Over the past few years, I’ve been both an amused spectator and a willing participant in the performance versus brand marketer wars. The debate has often produced enough drama to justify a cable television reality show.  In fact, I must be careful how loudly I say that, given the fact there’s no end in sight to the feud between the marketing world’s Hatfields and McCoys, there’s still a good possibility that HBO will option the series.


For those who have missed the last few episodes, let me catch you up. There are two feuding families in marketing-land: The performance marketers and the brand marketers. Performance marketers seek measurable responses and transactional data tied directly to specific marketing efforts, both in the short- and long-term. In contrast, brand marketers seek to increase their Net Promoter Scores (NPS) or overall positive sentiment associated with the brand as a result of their efforts. Each group claims that its definition of success is what marketing should be held accountable to.

NPS, created by Fred Reichheld, Bain & Company, and Satmetrix, is a measure of the loyalty and advocacy generated from positive customer relationships.

Brand marketers, when arguing the value of Net Promoter Score as a business goal (vs. direct sales measurements) suggest that there’s a positive correlation between a high NPS score and the sales/profit growth of a business.  Yet critics argue that too many factors are at play in the long-term success of a brand to definitively attribute positive sentiment to specific sales growth. And therein lays the crux of the debate: If long-term success is impacted by multiple factors, including the efforts of brand marketers along the way, the claim that brand marketing drives sales and profits is anecdotal. “Anecdotal evidence” does not pay salaries, or so says every CFO I know.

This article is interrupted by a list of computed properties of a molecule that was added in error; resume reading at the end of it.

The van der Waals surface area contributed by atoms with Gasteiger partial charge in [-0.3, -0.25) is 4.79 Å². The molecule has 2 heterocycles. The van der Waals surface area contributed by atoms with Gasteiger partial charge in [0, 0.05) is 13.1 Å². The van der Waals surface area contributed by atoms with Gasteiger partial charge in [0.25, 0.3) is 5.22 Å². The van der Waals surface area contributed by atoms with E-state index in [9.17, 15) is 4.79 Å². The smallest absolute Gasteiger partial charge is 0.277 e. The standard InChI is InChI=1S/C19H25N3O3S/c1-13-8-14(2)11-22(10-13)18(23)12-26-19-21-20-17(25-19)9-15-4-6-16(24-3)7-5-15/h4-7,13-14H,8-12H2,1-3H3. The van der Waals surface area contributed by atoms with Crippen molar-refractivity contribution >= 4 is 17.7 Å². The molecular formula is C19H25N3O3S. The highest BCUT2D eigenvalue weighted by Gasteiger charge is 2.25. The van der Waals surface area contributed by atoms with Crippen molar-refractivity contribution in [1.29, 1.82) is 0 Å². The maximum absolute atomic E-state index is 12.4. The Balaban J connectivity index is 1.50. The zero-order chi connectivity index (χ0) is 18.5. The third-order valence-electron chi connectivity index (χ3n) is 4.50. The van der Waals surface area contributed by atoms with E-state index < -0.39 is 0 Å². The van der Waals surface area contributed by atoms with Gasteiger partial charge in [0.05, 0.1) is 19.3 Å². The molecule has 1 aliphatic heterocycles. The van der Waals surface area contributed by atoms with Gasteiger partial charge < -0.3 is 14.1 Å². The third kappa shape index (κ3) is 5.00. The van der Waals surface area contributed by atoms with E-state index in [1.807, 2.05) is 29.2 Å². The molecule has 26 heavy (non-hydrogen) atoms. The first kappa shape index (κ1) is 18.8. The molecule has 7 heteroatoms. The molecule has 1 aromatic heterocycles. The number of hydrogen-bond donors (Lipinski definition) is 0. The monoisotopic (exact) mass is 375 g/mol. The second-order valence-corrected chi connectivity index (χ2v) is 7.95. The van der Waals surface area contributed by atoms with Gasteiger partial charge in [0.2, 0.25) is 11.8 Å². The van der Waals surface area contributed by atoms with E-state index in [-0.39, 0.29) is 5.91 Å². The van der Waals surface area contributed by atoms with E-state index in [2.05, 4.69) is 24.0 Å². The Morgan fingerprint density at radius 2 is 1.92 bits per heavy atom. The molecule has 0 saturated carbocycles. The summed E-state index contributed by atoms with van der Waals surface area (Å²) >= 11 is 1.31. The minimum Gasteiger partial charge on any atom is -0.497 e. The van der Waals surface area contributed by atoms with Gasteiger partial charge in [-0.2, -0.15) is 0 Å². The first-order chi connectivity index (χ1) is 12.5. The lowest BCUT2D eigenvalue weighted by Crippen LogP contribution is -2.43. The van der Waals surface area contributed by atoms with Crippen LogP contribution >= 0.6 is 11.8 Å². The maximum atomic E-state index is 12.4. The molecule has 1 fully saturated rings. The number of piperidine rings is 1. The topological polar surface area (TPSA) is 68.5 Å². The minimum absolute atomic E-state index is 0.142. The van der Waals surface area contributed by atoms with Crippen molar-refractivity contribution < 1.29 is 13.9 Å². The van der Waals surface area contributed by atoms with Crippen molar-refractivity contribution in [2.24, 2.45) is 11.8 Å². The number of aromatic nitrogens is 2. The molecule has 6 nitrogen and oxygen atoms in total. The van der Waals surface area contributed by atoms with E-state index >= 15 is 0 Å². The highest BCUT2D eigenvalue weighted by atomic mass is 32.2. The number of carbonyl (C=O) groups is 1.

Pundits have suggested that performance marketers seek results in 30 days, whereas brand marketers looks for the results in 300 days; however, this is a misrepresentation of the former. Performance marketing simply applies sales goals and metrics to the practice of marketing and advertising, which in some cases are seen and measured in the long-term as well as the short-term. The key is to identify if there is a direct relationship between an initial marketing engagement and the profit a business earns.  That would be the equivalent of the Holy Grail for marketing executives.

Casual observers of this feud claim that in reality, a combination of both performance and brand marketing is required for success. Yet this doesn’t answer the question at the core of this debate: Exactly which engagements contribute to the business’s profitability and which do not?

Can There Ever Be A Resolution?

I will argue that as technology evolves – and as the public shares more and more of its personal data and purchase habits online – we’ll soon be able to track and report the contribution of marketing engagement to business profitability.  Certainly, marketing and social media starts ups are in a race to unlock this mystery as evidenced by the plethora of analytic software being introduced to the marketplace.

New methodologies in influence marketing strategies, for example, are starting to connect marketing efforts to sales results. In fact, I’ve suggested that influence marketing will be the “tipping point” of social media ROI. Instead of identifying influencers with the biggest reach and activity on specific themes, imagine an influence marketing model that identifies how consumers make purchase decisions and then reacts in such a way as to favorably impact those decisions.  There’s gold in dem der hills!

A version of this post first appeared on Sensei Blogs.
Image Credit Janneman, Licensed via Creative Commons